How can I tell that my company needs a PIM system?
Marc Kulow: There is no clear black-and-white division for this. There is no such point as yesterday I didn’t need a PIM system and tomorrow I can no longer exist without one. But there are a few parameters that indicate that the time for a PIM has come:
One is the complexity of the products. If I only sell white paint, I might not need a PIM system. But do my products have many different features that I need to describe? Do I have hundreds or even thousands of these products on offer? Are my products combinable or sold in sets? Are there different versions of my products, for example for different countries? These are good indicators that I need a PIM system.
Katharina Czerner: Multilingualism is also an important factor. If I change something in the product data in the source language, then I have to keep track of in which target media this content is used. At the latest, this becomes difficult without a PIM system when there are three different languages. Companies eventually reach a point where they create more and more manual work, and the result still gets worse and worse quality.
What are the effects of this lower data quality?
Katharina Czerner: The more fast-moving products become, the shorter the product cycles are, the more selective customers are in their search for the right product. Products with bad or wrong product information are instantly clicked away. Customers want to find the perfect product. And the flood of information also enables them to be selective.
What steps are involved when a PIM system is to be implemented in a company?
Marc Kulow: At the beginning, as a company I have to know where I stand. And I have to know where I want to go. As consultants, we then try to fill the delta between these two states.
Katharina Czerner: However, the first mistakes often happen when analysing the current state. Many companies have the problem that they cannot determine how good their data quality is because many different departments are involved, which do not necessarily report the whole truth to the management. And even if everything is going well in two individual departments, they can still fail to work together if, for example, products are still on the website but have not been available for sale for two years.
Marc Kulow: As a company, the next step is to know where I want to go. Companies naturally only know the problems they have today. But if we want to select a system that will be live in a year, then we need at least the problems that the company will have in a year. And even then, it would certainly be outdated by the time the product is launched. I actually need to know: What problems will the company have in three years? So what needs to happen with my data in three years?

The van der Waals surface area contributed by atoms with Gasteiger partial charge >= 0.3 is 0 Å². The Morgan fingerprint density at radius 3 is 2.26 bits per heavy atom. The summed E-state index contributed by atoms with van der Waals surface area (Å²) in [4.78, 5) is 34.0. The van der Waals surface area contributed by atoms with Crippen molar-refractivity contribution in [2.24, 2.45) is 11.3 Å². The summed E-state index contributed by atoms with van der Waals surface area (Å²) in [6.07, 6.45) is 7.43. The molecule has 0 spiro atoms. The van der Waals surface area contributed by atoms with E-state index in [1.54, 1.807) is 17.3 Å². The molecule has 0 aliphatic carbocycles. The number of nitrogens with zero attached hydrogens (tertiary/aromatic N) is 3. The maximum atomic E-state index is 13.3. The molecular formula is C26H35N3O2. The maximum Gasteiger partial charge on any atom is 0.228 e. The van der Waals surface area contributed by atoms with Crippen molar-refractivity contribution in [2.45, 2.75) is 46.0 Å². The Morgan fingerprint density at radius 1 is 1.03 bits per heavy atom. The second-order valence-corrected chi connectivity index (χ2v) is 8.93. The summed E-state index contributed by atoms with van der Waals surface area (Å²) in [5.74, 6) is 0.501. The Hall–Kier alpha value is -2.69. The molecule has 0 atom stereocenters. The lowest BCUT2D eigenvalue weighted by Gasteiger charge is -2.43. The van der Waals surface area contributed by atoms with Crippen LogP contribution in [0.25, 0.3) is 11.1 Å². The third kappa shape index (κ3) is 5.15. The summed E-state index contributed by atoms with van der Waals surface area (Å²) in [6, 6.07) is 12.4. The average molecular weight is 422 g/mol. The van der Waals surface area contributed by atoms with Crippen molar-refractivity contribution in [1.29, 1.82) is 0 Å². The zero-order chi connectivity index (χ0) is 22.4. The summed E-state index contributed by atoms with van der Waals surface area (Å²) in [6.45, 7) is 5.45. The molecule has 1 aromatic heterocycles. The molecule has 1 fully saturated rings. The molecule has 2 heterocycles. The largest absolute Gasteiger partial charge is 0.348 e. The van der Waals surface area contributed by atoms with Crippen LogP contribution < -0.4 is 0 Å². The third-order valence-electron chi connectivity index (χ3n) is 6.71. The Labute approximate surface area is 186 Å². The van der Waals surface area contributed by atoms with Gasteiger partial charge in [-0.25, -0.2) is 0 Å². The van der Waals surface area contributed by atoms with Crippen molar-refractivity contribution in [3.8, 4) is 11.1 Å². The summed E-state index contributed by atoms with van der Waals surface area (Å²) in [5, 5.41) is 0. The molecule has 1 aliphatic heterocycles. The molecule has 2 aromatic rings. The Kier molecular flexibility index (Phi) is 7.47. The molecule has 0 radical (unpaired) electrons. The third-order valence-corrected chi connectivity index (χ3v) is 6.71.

And that’s where we come in as consultants. We know these things through many years of experience and expertise from a wide range of industries. It’s actually our job to know. That is our reason for existence. That’s what we are consultants for.
What are the most common mistakes companies make when introducing a PIM system? How can these mistakes be avoided?
Marc Kulow: Another mistake, for example, is setting the wrong priorities in the project. The employees always ask us when the system will go live. In the meantime, I ask them: What should actually go live? We want to accompany the companies step by step on their digitisation strategy. And that doesn’t just stop with the implementation of a tool.
It’s like a trucking company buying 20 trucks and then never wanting to hear anything about trucks again. But trucks also break down sometimes and need to be repaired. At some point you need new trucks, maybe longer ones or even a few small trucks. In the same way, the topic of digitalisation and PIM is never finished. The story of digitalisation is not finished, so a PIM can never be finished either.
To conclude: What is the most important advice you would like to give to product information managers?
Marc Kulow: I think the most important thing is that product information management is not just a PIM system. Product information management is PIM system plus digitisation strategy.
A PIM system provides the technical requirements, but just because it is there, it does not necessarily bring the added value that a company needs. It must also be implemented well, the data must be maintained and processes must be implemented so that the company can ultimately derive added value from it.
Katharina Czerner: Product information management projects are demanding. Poorly organised, they take longer and end up being more expensive than planned. The introduction in the departments, the training of the users or the user support are often neglected.
Many companies benefit from using the experience of a reliable consulting partner to make faster progress and avoid mistakes.
In our German webinar “How to make your PIM project successful – a ruthless look at 8 avoidable mistakes!” Katharina Czerner and Marc Kulow talk about eight critical stumbling blocks in the preparation and implementation of PIM projects and how to avoid them.